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Become a medical educator

Help shape the next generation of doctors

Many GPs have a natural desire to teach our next generation of doctors alongside their clinical practice.

Doctors are highly educated, caring and often have the desire to improve more patients’ lives by influencing the way other GPs deliver health care.

Medical education is a way to indirectly impact thousands of patients instead of just the few I see myself.

Dr John Buckley, GPTQ Director of Medical Education

What is a medical educator?

Our medical educators (MEs) are GPs who guide the registrars on our training program. MEs educate, train, support and provide Fellowship exam preparation for our registrars. MEs form strong bonds with their registrars and are a constant source of support and encouragement.

Most of our MEs work part-time while also practicing as GPs. They also partake in professional development to help them become better MEs.

How do I become a medical educator?

GPTQ recruits its MEs from a pool of ECT visitors. If you’re interested in medical education with GPTQ, contact us to express an interest in becoming an ECT visitor. We’ll invite you to our next ECT visitor induction program. You will receive regular and ongoing training in this area and be invited to apply for a medical educator role as positions become available.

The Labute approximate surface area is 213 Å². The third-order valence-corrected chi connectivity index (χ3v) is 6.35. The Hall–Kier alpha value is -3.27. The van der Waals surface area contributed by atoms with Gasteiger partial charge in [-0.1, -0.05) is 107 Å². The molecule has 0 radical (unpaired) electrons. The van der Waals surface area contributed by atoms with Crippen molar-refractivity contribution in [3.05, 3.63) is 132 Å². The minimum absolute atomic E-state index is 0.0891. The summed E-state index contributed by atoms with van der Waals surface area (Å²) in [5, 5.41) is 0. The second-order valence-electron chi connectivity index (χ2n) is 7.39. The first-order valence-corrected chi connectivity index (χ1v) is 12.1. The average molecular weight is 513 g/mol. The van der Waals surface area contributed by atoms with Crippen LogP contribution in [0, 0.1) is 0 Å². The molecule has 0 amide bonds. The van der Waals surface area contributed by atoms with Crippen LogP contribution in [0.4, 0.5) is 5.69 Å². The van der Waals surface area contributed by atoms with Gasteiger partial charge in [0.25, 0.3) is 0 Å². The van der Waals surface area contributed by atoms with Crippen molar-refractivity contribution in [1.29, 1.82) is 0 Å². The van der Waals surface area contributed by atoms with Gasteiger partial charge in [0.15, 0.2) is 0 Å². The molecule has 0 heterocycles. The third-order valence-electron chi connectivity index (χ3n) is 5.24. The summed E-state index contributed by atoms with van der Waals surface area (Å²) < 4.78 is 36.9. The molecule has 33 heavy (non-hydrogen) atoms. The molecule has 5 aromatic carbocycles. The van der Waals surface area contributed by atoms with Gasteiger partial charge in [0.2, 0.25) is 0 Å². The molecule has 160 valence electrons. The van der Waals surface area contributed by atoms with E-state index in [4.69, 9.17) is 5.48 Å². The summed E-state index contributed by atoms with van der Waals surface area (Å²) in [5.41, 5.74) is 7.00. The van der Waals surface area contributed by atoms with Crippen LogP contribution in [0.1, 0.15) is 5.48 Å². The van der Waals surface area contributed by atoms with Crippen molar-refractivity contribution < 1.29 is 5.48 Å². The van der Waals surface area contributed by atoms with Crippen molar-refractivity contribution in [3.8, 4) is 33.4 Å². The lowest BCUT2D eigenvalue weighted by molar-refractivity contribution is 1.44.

The General Practice Registrar Medical Educator Network (GPRMEN) was formed in 2009 to address a marked increase in registrars interested in medical education. Registrar Medical Educators (RMEs) can access support through the GPRMEN. The network is also currently advocating for establishing a formal, defined career pathway for these RMEs in medical education.

Email GPTQ to indicate your interest in becoming an ECT visitor in the first instance.

What’s involved in being a medical educator?

Our medical educators facilitate training through small group workshops. MEs usually meet fortnightly with their group of registrars face-to-face or via video conferencing. These sessions provide an opportunity for registrars to collectively discuss and consolidate their clinical training experiences. MEs are also available outside these meetings to offer advice about policy, placements and other areas impacting GP registrars, their careers and even life in general. They can also assist GP registrars develop their learning and training plans in conjunction with their GP supervisor.

ME tasks include:

  • Induction meetings with registrars to discuss their training programs
  • Fortnightly face-to-face or video conferencing with small groups of registrars (usually about 15 registrars)
  • Attendance at annual GPTQ conference in Brisbane with all registrars
  • Conducting ECT visits
  • Contributing to the development of the education program

Some of our MEs take on particular roles and responsibilities, such as looking after registrars who are on academic posts.

We believe in helping registrars find an appropriate work–life balance. An ME acts as a mentor who helps our registrars succeed in their training, while also providing the emotional support to ensure our next generation of doctors is thriving. Read more about this aspect of being an ME in Dr Lesley Palmer’s profile.